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Thomas
Thomas, Lawyer
Category: Immigration Law
Satisfied Customers: 7620
Experience:  UK Lawyer holding practising certficate for England & Wales.
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I am a uk resident I received a british passport in 2012.

Customer Question

Hi I am a uk resident I received a british passport in 2012. I enetered uk in 2005 through a spouse visa. I am a uk resident,my down syndrome sister is also a british citizen. she got her citizenship through me and my mum is in the uk through indefinite leave. she has a Malawian passport. she has been in the uk for 6 years. one of my brother's is married to a british citizen, he is on a spouse visa, we have an issue with my other brothe who is 30 years old and has been in the country for 5 years on a student visa but this year his visa expires next month however his visa can not be renewed because there are restrictions from ukvi that a student can only live in the country for 5 years and no more.
the issue our whole family is here in the uk and me and my brother who is under spouse visa work fulltime and my brother who is on a student visa is a fulltime student and cares for my mother and downsyndrome sister. is there anyway we can gain a visa for him to stay.he has nothing to return back to in our home country Africa Malawi.
Submitted: 2 years ago.
Category: Immigration Law
Expert:  Thomas replied 2 years ago.
Hi
Thank you for your question and patience, I’m Tom and I’ll try to help you.
He obviously needs to apply for a further visa.
If he cannot apply for student visa then he has to look at other options.
I assume he is not in a relationship with anybody, if he is please let me know.
Assuming that he does not have access to £200, 000.00 then he would probably be looking at a Tier 2 General Sponsored Skilled Worker visa. You will have to see if there is a job that you could do in the UK on the shortage occupation list:-
https://www.gov.uk/government/uploads/system/uploads/attachment_data/file/308513/shortageoccupationlistapril14.pdf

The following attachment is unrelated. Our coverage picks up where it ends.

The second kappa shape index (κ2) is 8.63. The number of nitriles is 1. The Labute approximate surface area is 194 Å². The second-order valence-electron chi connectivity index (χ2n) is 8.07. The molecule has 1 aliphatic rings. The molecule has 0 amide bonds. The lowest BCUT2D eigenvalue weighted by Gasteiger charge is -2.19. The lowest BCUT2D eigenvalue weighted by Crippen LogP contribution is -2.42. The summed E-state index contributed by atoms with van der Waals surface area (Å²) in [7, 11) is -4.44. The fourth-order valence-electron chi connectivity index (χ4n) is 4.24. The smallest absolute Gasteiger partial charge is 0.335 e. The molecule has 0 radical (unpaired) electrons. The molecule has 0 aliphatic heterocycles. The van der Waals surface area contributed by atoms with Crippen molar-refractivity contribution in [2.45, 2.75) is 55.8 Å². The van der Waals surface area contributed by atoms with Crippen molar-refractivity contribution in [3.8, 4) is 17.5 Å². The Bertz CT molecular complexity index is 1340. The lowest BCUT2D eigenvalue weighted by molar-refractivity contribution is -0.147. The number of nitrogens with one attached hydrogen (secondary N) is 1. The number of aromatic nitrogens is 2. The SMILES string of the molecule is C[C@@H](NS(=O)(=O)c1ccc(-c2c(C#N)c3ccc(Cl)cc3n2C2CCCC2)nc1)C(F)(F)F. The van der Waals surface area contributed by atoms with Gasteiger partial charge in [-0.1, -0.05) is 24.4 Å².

If your job is not on this list then this means that you employer would have to apply to become a licensed sponsor of skilled migrants and also confirm to the home office that they have carried out a the Resident Labour Market Test. This test is effectively to show that there are no resident/eea national in the locality that can perform your role,.
You would have to then secure a job offer from a UK employer who is or would become a licensed sponsor of skilled migrants:-
https://www.gov.uk/tier-2-general/eligibility
If he is able to find a job in the above way then he can apply for the above.
Apart from that the only other application that would be an outside chance would be a discretionary application. This is usually based on human rights and although he does have family ties here, if he does not have children or a spouse in the UK then his application would be very thin and I would not give it a particularly high chance of succeeding. Certainly the chances would be considerably less than 50% and he would also definitely need a solicitor to act on his behalf as soon as possible.
My goal is to provide you with a good service. If you feel you have received anything less, please reply back as I am happy to address follow-up issues specifically relating to your question.
Kind regards,
Tom
Thomas and other Immigration Law Specialists are ready to help you
Customer: replied 2 years ago.

hi,

he does have a child that is 2 year old but he is not on the birth certificate and the child does not hold his name, however he has spoken to the mothers child and she has agreed to put him on the birth certificate and also gv the child his surname. would the immigration request a dna test or the birth certificate is enough eveidence

Expert:  Thomas replied 2 years ago.
Hi,
If this is the case then he could possible apply for visa on the basis that he has access rights to a child in the UK.
However, there is quite a bit to sort out before he gets to that stage because he must see a family solicitor about first getting on the birth certificate and then applying to court for a contact order stating that he shall have contact with the child.
If he does this then he might be able to apply on this basis. This seems like the best way forward at the moment but you have to act quickly and get him to see a family solicitor about the child immediately.
Kind regards,
Tom
Customer: replied 2 years ago.

if this is done then woud the immigration request a dna test or just accept the birth certificate

Expert:  Thomas replied 2 years ago.
Hi,
They would probably accept the birth certificate..
Tom
Customer: replied 2 years ago.

thanks

Expert:  Thomas replied 2 years ago.
You're welcome